It was Soleimani who led many of the PMF brigades in a three-year ground campaign that overpowered ISIS and eventually set the stage for Iraqi forces to defeat the extremist group in Mosul, its last major stronghold in Iraq.
This is the town of Qayyarah just south of Mosul, the former ISIS stronghold in Northern Iraq. Before U.S.-backed Iraqi forces launched an operation to take back Mosul from ISIS, it was the PMF that cleared out ISIS from Qayyarah and many other towns and villages on the outskirts of Mosul.
U.S. artillery units positioned on the outskirts of the city pounded ISIS-held areas in Mosul, while U.S. fighter jets provided air support. But PMF Leaders say their estimated 20,000 casualties, whose pictures line many Iraqi streets, show who did the real fighting.
The places we liberated were liberated by Iraqi forces. The Americans didn't back up the PMF anywhere. They supported some Iraqi special forces by air, but most of the areas were liberated by the PMF.
The Iraqi government credits all members of the coalition with defeating ISIS. But, today, it's the Iranian-backed militias that patrol many key towns in Northern Iraq, seemingly securing what Iran's critics fear most: the so-called Shia Crescent, an Iranian sphere of influence stretching to the Mediterranean.
I personally don't think the country needs more than one army.
Mazin Al-Eshaiker is an anti-Iranian Iraqi politician and staunch supporter of President Donald Trump. Al-Eshaiker says the PMF should disband. Otherwise, Iran has a powerful security presence that keeps Iraq weak and under Iran's control, an accusation Iran denies.
I think they would like to have a mirror image of the Revolutionary Guards in Iran, or a mirror image of the Hezbollah in Lebanon. Both of them are very popular in their respective countries.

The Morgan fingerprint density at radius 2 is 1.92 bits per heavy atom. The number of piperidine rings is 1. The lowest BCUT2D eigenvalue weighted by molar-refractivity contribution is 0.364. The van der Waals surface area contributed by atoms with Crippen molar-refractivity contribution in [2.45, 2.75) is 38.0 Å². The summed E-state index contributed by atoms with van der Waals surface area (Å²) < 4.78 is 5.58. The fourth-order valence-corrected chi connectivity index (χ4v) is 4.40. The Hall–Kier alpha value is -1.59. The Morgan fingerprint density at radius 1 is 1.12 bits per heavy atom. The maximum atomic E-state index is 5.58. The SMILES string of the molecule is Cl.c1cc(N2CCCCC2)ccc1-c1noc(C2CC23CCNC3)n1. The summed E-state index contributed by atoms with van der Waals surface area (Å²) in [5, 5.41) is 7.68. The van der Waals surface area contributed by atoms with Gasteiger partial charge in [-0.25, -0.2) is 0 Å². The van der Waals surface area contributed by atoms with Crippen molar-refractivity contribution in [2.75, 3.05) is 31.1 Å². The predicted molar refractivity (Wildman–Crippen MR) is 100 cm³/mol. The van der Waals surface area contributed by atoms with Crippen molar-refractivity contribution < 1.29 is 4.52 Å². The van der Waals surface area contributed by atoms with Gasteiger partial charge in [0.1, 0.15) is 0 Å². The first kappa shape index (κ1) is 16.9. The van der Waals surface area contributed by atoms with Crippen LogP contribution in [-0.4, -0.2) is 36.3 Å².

Are they getting there? Are they achieving it?
I think we are already there.
One of Iraq's top military officials disagrees.
Major General Ghais Al-Hamdawi says what Iran wants is a secure border and a stable neighbor free of extremism, not a building block in a Shia crescent.
Maj. Gen. Ghais Al-Hamdawi (through interpreter):
But this doesn't mean they interfere in politics and sovereignty. It doesn't mean they interfere in domestic affairs. We are very careful to make our relationship with Iran in accordance to the law, and with respect to the state, just like we do with Saudi Arabia, Turkey, and Jordan, and the West as well.
Al-Hamdawi says the many powerful factions of the PMF who oppose the Iranian government, led by powerful clerics like Ayatollah Sistani and Muqtada al-Sadr, serve as a barrier to any attempt by Iran to dominate Iraq.
Al-Hamdawi is convinced ISIS would still be here if it wasn't for the PMF and Iran's support.
Iran stood by the people of Iraq during complicated circumstances. I believe, without the help of Iran, ISIS would be standing on the doorsteps of Baghdad. Iraq went through very difficult times. In fact, the PMF was one of the most important factors to the protection of Iraq.
The U.S. government says otherwise. Last month, Secretary of State Rex Tillerson explicitly called the PMF an Iranian militia and demanded they leave. Prime Minister Haider al-Abadi said no, calling PMF fighters Iraqi nationals and the hope of the region.
But the U.S. is pushing back, intensifying Tehran and Washington's longstanding proxy conflict in Iraq.
For the PBS NewsHour, I'm Reza Sayah in Kirkuk.
In Reza Sayah's final report tomorrow, he will look at the tacit partnership between the U.S. and Iran to defeat ISIS in Iraq, and where that common goal ends.
Watch the Full Episode
Support Provided By:
Support PBS NewsHour:
Subscribe to Here’s the Deal, our politics newsletter for analysis you won’t find anywhere else.
Thank you. Please check your inbox to confirm.